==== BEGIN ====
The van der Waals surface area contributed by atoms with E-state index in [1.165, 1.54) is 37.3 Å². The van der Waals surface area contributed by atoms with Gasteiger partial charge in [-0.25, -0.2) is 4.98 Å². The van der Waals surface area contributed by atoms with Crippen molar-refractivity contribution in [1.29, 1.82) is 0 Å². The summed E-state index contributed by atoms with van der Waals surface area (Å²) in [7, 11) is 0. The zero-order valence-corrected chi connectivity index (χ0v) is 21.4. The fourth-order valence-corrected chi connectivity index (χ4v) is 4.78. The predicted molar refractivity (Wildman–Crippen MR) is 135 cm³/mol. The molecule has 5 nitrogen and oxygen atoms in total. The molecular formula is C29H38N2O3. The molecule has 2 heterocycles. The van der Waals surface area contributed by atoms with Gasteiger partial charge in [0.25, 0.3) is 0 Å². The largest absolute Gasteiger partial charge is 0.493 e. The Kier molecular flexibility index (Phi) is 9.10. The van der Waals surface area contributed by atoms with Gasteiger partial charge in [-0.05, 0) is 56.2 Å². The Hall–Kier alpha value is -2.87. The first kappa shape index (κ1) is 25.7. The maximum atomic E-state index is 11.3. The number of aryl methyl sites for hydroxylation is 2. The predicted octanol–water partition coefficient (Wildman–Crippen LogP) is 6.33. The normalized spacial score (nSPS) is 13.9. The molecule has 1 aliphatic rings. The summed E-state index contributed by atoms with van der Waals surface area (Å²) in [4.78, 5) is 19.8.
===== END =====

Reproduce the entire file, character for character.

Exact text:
The van der Waals surface area contributed by atoms with E-state index in [1.165, 1.54) is 37.3 Å². The van der Waals surface area contributed by atoms with Gasteiger partial charge in [-0.25, -0.2) is 4.98 Å². The van der Waals surface area contributed by atoms with Crippen molar-refractivity contribution in [1.29, 1.82) is 0 Å². The summed E-state index contributed by atoms with van der Waals surface area (Å²) in [7, 11) is 0. The zero-order valence-corrected chi connectivity index (χ0v) is 21.4. The fourth-order valence-corrected chi connectivity index (χ4v) is 4.78. The predicted molar refractivity (Wildman–Crippen MR) is 135 cm³/mol. The molecule has 5 nitrogen and oxygen atoms in total. The molecular formula is C29H38N2O3. The molecule has 2 heterocycles. The van der Waals surface area contributed by atoms with Gasteiger partial charge in [0.25, 0.3) is 0 Å². The largest absolute Gasteiger partial charge is 0.493 e. The Kier molecular flexibility index (Phi) is 9.10. The van der Waals surface area contributed by atoms with Gasteiger partial charge in [-0.05, 0) is 56.2 Å². The Hall–Kier alpha value is -2.87. The first kappa shape index (κ1) is 25.7. The maximum atomic E-state index is 11.3. The number of aryl methyl sites for hydroxylation is 2. The predicted octanol–water partition coefficient (Wildman–Crippen LogP) is 6.33. The normalized spacial score (nSPS) is 13.9. The molecule has 1 aliphatic rings. The summed E-state index contributed by atoms with van der Waals surface area (Å²) in [4.78, 5) is 19.8.